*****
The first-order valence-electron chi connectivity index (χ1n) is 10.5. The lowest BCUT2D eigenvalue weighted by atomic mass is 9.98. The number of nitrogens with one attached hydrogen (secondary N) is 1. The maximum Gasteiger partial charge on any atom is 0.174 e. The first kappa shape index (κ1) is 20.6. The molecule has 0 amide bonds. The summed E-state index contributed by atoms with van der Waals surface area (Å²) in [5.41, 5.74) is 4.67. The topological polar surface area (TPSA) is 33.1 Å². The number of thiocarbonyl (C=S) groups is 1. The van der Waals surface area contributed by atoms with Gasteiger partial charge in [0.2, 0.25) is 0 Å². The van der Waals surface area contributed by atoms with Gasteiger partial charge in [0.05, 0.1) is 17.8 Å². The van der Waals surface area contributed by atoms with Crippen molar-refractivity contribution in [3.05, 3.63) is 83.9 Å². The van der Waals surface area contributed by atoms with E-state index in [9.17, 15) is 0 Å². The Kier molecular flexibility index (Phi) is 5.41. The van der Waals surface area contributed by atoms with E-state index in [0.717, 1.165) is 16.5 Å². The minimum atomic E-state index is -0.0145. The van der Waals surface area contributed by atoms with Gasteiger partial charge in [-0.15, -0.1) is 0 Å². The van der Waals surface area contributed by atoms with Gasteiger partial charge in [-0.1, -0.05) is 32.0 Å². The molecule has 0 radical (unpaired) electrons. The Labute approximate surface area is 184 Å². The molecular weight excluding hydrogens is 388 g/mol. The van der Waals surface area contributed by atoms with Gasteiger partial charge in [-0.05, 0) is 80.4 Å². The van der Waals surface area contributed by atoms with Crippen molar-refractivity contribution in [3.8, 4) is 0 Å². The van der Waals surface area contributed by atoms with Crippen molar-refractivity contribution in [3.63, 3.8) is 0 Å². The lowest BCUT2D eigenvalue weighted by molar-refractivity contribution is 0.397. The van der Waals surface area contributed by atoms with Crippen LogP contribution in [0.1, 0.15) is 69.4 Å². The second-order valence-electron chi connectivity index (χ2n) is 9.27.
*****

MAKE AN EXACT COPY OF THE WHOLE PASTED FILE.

The first-order valence-electron chi connectivity index (χ1n) is 10.5. The lowest BCUT2D eigenvalue weighted by atomic mass is 9.98. The number of nitrogens with one attached hydrogen (secondary N) is 1. The maximum Gasteiger partial charge on any atom is 0.174 e. The first kappa shape index (κ1) is 20.6. The molecule has 0 amide bonds. The summed E-state index contributed by atoms with van der Waals surface area (Å²) in [5.41, 5.74) is 4.67. The topological polar surface area (TPSA) is 33.1 Å². The number of thiocarbonyl (C=S) groups is 1. The van der Waals surface area contributed by atoms with Gasteiger partial charge in [0.2, 0.25) is 0 Å². The van der Waals surface area contributed by atoms with Gasteiger partial charge in [0.05, 0.1) is 17.8 Å². The van der Waals surface area contributed by atoms with Crippen molar-refractivity contribution in [3.05, 3.63) is 83.9 Å². The van der Waals surface area contributed by atoms with E-state index in [9.17, 15) is 0 Å². The Kier molecular flexibility index (Phi) is 5.41. The van der Waals surface area contributed by atoms with E-state index in [0.717, 1.165) is 16.5 Å². The minimum atomic E-state index is -0.0145. The van der Waals surface area contributed by atoms with Gasteiger partial charge in [-0.15, -0.1) is 0 Å². The van der Waals surface area contributed by atoms with Gasteiger partial charge in [-0.1, -0.05) is 32.0 Å². The molecule has 0 radical (unpaired) electrons. The Labute approximate surface area is 184 Å². The molecular weight excluding hydrogens is 388 g/mol. The van der Waals surface area contributed by atoms with Gasteiger partial charge in [-0.05, 0) is 80.4 Å². The van der Waals surface area contributed by atoms with Crippen molar-refractivity contribution in [3.8, 4) is 0 Å². The van der Waals surface area contributed by atoms with Crippen molar-refractivity contribution in [3.63, 3.8) is 0 Å². The lowest BCUT2D eigenvalue weighted by molar-refractivity contribution is 0.397. The van der Waals surface area contributed by atoms with Crippen LogP contribution in [0.1, 0.15) is 69.4 Å². The second-order valence-electron chi connectivity index (χ2n) is 9.27.